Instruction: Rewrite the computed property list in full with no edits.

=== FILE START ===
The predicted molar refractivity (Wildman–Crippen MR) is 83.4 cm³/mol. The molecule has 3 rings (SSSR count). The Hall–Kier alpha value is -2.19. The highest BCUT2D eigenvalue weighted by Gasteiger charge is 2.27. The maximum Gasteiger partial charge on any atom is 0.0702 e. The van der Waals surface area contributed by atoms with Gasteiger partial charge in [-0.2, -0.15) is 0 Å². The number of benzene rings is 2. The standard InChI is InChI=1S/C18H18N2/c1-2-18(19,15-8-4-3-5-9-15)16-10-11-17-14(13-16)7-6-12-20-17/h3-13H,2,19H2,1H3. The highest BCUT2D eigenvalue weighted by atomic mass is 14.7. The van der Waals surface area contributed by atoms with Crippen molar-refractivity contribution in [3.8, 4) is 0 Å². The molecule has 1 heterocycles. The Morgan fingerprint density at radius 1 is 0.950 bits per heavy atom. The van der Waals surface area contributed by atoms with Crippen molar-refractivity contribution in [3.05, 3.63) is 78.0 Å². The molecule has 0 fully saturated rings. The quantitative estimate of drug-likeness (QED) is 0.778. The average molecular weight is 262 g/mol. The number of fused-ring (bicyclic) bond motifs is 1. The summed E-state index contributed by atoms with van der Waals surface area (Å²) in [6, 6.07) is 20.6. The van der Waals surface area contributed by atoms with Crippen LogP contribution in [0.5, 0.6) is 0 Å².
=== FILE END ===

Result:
The predicted molar refractivity (Wildman–Crippen MR) is 83.4 cm³/mol. The molecule has 3 rings (SSSR count). The Hall–Kier alpha value is -2.19. The highest BCUT2D eigenvalue weighted by Gasteiger charge is 2.27. The maximum Gasteiger partial charge on any atom is 0.0702 e. The van der Waals surface area contributed by atoms with Gasteiger partial charge in [-0.2, -0.15) is 0 Å². The number of benzene rings is 2. The standard InChI is InChI=1S/C18H18N2/c1-2-18(19,15-8-4-3-5-9-15)16-10-11-17-14(13-16)7-6-12-20-17/h3-13H,2,19H2,1H3. The highest BCUT2D eigenvalue weighted by atomic mass is 14.7. The van der Waals surface area contributed by atoms with Crippen molar-refractivity contribution in [3.8, 4) is 0 Å². The molecule has 1 heterocycles. The Morgan fingerprint density at radius 1 is 0.950 bits per heavy atom. The van der Waals surface area contributed by atoms with Crippen molar-refractivity contribution in [3.05, 3.63) is 78.0 Å². The molecule has 0 fully saturated rings. The quantitative estimate of drug-likeness (QED) is 0.778. The average molecular weight is 262 g/mol. The number of fused-ring (bicyclic) bond motifs is 1. The summed E-state index contributed by atoms with van der Waals surface area (Å²) in [6, 6.07) is 20.6. The van der Waals surface area contributed by atoms with Crippen LogP contribution in [0.5, 0.6) is 0 Å².